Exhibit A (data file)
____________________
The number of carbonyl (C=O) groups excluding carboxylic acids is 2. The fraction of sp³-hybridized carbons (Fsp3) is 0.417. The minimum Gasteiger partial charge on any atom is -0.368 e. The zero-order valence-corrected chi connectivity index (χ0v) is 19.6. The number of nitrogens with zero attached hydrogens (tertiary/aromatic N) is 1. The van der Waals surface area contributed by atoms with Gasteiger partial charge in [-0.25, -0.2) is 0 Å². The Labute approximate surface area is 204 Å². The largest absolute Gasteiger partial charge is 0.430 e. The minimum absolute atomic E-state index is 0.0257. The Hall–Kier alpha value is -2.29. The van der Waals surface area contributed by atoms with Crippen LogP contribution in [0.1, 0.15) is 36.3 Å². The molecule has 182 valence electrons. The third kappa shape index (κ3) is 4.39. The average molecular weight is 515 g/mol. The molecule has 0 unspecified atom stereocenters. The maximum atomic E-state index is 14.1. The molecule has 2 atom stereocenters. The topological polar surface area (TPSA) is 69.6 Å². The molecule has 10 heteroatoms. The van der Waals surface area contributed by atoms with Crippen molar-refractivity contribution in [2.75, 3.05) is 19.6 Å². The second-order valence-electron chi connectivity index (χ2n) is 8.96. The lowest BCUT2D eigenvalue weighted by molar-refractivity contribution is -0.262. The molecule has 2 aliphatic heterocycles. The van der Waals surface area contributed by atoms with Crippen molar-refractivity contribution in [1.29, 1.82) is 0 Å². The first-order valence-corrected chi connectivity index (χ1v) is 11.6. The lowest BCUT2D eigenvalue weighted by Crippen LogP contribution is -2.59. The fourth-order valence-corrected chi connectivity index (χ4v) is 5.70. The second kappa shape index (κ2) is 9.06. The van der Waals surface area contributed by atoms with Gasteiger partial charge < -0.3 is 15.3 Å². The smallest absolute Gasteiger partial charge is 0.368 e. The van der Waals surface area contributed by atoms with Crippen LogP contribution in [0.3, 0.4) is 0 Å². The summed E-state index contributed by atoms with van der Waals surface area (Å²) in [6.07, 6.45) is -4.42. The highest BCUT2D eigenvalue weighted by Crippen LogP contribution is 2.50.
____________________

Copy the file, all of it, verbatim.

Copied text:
The number of carbonyl (C=O) groups excluding carboxylic acids is 2. The fraction of sp³-hybridized carbons (Fsp3) is 0.417. The minimum Gasteiger partial charge on any atom is -0.368 e. The zero-order valence-corrected chi connectivity index (χ0v) is 19.6. The number of nitrogens with zero attached hydrogens (tertiary/aromatic N) is 1. The van der Waals surface area contributed by atoms with Gasteiger partial charge in [-0.25, -0.2) is 0 Å². The Labute approximate surface area is 204 Å². The largest absolute Gasteiger partial charge is 0.430 e. The minimum absolute atomic E-state index is 0.0257. The Hall–Kier alpha value is -2.29. The van der Waals surface area contributed by atoms with Crippen LogP contribution in [0.1, 0.15) is 36.3 Å². The molecule has 182 valence electrons. The third kappa shape index (κ3) is 4.39. The average molecular weight is 515 g/mol. The molecule has 0 unspecified atom stereocenters. The maximum atomic E-state index is 14.1. The molecule has 2 atom stereocenters. The topological polar surface area (TPSA) is 69.6 Å². The molecule has 10 heteroatoms. The van der Waals surface area contributed by atoms with Crippen molar-refractivity contribution in [2.75, 3.05) is 19.6 Å². The second-order valence-electron chi connectivity index (χ2n) is 8.96. The lowest BCUT2D eigenvalue weighted by molar-refractivity contribution is -0.262. The molecule has 2 aliphatic heterocycles. The van der Waals surface area contributed by atoms with Crippen molar-refractivity contribution in [1.29, 1.82) is 0 Å². The first-order valence-corrected chi connectivity index (χ1v) is 11.6. The lowest BCUT2D eigenvalue weighted by Crippen LogP contribution is -2.59. The fourth-order valence-corrected chi connectivity index (χ4v) is 5.70. The second kappa shape index (κ2) is 9.06. The van der Waals surface area contributed by atoms with Gasteiger partial charge < -0.3 is 15.3 Å². The smallest absolute Gasteiger partial charge is 0.368 e. The van der Waals surface area contributed by atoms with Crippen LogP contribution in [0.3, 0.4) is 0 Å². The summed E-state index contributed by atoms with van der Waals surface area (Å²) in [6.07, 6.45) is -4.42. The highest BCUT2D eigenvalue weighted by Crippen LogP contribution is 2.50.